# Understanding capacitors

Say I've got a 5V circuit that draws 30W. 1Ws is a joule, so to run this circuit for 1s I need 30 joules of energy.

The amount of charge stored in a capacitor is $\frac{1}{2} CV^2$; solving for $C$, I'd need a 2.4 farad capacitor to run my circuit for 1s. That's pretty big.

But say my circuit only drew 30 W at an absolute maximum, and only for very brief periods, like, say 0.25 s at a time. Mostly it was drawing 20 W or so. Which means mostly a 25 W power supply would be plenty enough to drive it. Could I use a $0.1F (= 2.4 F \times 0.25 s \times 5/30W)$ capacitor to "take up the slack" of that extra 5 W the power supply isn't rated for?

Have I got the theory right, and would this work in practice?

-
To be sure, the joule is a watt-second, not a watt-per-second. – Alfred Centauri May 25 '14 at 11:58

Your theory is correct, but not complete.

When you start discharging capacitor - voltage will drop. When you draw 50% of energy from capacitor - capacitor voltage will drop by 50% by 30%. With power supply connected in parallel - capacitor voltage will not drop so deep, because current will just start flowing from supply, and you will be unable to get energy from capacitor.

Edit: image removed.

Many power supplies have rating determined by temperature.

If you have power supply with transformer - you can overload it by 20% with no problems at all if you "let it rest" later.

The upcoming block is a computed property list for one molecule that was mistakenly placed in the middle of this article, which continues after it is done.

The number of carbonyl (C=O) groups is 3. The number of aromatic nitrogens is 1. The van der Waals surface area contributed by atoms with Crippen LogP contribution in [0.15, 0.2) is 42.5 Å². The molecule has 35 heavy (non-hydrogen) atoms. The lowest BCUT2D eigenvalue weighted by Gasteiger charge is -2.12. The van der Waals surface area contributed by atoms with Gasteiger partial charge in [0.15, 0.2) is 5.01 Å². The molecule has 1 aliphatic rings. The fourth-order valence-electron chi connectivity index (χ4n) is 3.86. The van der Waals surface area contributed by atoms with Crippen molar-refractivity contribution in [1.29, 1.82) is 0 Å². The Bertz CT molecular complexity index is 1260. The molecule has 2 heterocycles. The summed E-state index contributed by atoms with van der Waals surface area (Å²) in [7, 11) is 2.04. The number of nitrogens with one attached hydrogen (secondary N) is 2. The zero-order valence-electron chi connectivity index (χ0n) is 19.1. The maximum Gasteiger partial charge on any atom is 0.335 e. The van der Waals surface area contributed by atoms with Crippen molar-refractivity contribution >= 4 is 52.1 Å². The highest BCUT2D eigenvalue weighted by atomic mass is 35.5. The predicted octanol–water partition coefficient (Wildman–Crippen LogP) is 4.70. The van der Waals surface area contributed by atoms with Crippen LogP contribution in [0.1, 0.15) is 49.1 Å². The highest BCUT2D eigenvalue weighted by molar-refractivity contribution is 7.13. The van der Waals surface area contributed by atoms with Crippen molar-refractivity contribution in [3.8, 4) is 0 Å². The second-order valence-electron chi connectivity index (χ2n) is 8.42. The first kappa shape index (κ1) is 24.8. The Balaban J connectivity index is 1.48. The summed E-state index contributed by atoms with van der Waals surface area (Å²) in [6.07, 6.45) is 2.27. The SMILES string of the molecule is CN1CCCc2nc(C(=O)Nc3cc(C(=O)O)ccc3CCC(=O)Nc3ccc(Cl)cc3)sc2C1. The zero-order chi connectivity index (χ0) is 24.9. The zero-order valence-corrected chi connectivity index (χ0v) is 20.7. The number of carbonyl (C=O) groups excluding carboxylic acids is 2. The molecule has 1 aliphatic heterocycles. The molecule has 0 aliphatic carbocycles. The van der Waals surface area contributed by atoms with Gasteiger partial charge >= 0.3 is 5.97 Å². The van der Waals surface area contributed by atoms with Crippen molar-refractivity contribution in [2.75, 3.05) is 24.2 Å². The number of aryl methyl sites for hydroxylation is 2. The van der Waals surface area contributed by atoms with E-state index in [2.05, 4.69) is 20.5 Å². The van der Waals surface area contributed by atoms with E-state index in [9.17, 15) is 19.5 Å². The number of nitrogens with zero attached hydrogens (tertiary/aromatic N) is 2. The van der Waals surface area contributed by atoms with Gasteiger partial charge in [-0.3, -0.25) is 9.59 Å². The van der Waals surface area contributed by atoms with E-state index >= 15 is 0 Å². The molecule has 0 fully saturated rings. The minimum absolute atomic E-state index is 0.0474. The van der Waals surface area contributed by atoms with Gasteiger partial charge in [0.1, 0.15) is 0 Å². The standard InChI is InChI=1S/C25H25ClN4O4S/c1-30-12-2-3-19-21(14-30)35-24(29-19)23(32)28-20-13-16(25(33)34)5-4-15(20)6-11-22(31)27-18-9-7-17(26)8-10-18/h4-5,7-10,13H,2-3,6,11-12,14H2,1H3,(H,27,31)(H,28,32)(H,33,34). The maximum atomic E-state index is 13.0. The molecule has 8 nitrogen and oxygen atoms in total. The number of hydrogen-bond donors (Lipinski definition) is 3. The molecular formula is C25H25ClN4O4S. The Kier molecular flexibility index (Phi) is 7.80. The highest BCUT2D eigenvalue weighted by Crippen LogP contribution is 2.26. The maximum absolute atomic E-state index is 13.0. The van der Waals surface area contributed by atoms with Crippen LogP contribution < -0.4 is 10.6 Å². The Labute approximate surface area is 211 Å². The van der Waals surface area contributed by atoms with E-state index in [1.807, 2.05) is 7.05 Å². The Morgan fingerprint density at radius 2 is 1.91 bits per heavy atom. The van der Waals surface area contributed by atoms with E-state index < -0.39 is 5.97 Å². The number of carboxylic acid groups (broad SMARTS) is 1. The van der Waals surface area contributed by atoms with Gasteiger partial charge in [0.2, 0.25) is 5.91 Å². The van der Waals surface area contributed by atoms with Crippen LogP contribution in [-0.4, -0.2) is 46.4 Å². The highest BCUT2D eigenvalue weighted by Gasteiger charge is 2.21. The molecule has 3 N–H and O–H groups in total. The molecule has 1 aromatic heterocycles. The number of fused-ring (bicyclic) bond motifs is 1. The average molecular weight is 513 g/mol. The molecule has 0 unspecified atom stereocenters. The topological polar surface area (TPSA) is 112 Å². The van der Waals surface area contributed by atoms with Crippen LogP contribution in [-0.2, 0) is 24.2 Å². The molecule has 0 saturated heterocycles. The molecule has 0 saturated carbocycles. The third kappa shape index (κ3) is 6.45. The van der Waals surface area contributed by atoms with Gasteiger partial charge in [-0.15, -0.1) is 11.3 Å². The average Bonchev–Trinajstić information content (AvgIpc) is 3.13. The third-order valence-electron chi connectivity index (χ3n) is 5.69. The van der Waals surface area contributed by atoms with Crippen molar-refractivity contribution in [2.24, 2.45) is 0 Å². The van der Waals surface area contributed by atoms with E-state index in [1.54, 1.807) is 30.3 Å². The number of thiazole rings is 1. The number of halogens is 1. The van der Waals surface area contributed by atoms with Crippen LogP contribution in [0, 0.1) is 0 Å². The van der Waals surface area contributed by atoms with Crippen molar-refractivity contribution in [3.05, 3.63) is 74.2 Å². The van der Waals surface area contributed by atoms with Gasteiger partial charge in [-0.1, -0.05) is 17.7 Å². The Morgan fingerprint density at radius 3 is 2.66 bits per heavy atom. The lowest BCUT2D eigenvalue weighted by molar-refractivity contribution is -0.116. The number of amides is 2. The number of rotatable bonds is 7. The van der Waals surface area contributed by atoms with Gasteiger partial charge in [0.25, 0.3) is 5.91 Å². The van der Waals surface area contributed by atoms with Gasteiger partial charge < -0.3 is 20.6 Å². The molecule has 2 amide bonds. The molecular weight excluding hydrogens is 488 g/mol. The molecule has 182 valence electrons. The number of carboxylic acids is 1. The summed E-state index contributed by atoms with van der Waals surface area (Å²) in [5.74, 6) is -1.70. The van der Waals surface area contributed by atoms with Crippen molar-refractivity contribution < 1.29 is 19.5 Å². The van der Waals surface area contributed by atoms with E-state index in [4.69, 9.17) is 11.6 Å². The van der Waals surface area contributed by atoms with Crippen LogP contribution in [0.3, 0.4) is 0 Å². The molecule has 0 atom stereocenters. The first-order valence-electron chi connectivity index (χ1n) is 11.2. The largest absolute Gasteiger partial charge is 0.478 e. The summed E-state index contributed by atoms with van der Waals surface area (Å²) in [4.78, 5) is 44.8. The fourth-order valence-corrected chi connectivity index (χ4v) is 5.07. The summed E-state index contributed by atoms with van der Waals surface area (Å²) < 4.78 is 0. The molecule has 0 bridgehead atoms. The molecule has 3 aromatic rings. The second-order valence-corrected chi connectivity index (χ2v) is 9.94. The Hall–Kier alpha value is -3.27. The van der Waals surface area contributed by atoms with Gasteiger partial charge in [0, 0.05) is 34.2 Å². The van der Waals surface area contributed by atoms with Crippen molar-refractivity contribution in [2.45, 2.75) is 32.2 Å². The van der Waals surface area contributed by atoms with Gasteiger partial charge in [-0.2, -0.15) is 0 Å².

If you have supply based on voltage converter (transformerless) this is more complicated - you may have problems with voltage stability, voltage drops, temperature etc. In general - you shall not overload transformerless power supply, even for a short time.

And one more thing about big capacitors - they are able to draw very large currents when they are charged. Supercapacitors should be charged from current limiter.

-
If you remove half the energy from a capacitor, the voltage drops to 70% of its original value. If the voltage drops to 50%, you've removed 3/4 of the energy. – Dave Tweed May 25 '14 at 10:32
@DaveTweed you are right. Thanks for pointing that. – Kamil May 25 '14 at 10:33
Ah, I see. In my practical application it's a switching power supply (which is what you mean by "transformerless", yes?.) – Robert Atkins May 25 '14 at 10:40
@RobertAtkins Yes, i mean switching supply. – Kamil May 25 '14 at 10:43
FWIW - iamge page says "From 125 Physics Project for the Evil Genius. Copyright © 2009 by The McGraw-Hill Companies. All Rights Reserved. " – Russell McMahon May 25 '14 at 14:21

## protected by Nick Alexeev♦May 25 '14 at 19:38

Thank you for your interest in this question. Because it has attracted low-quality or spam answers that had to be removed, posting an answer now requires 10 reputation on this site (the association bonus does not count).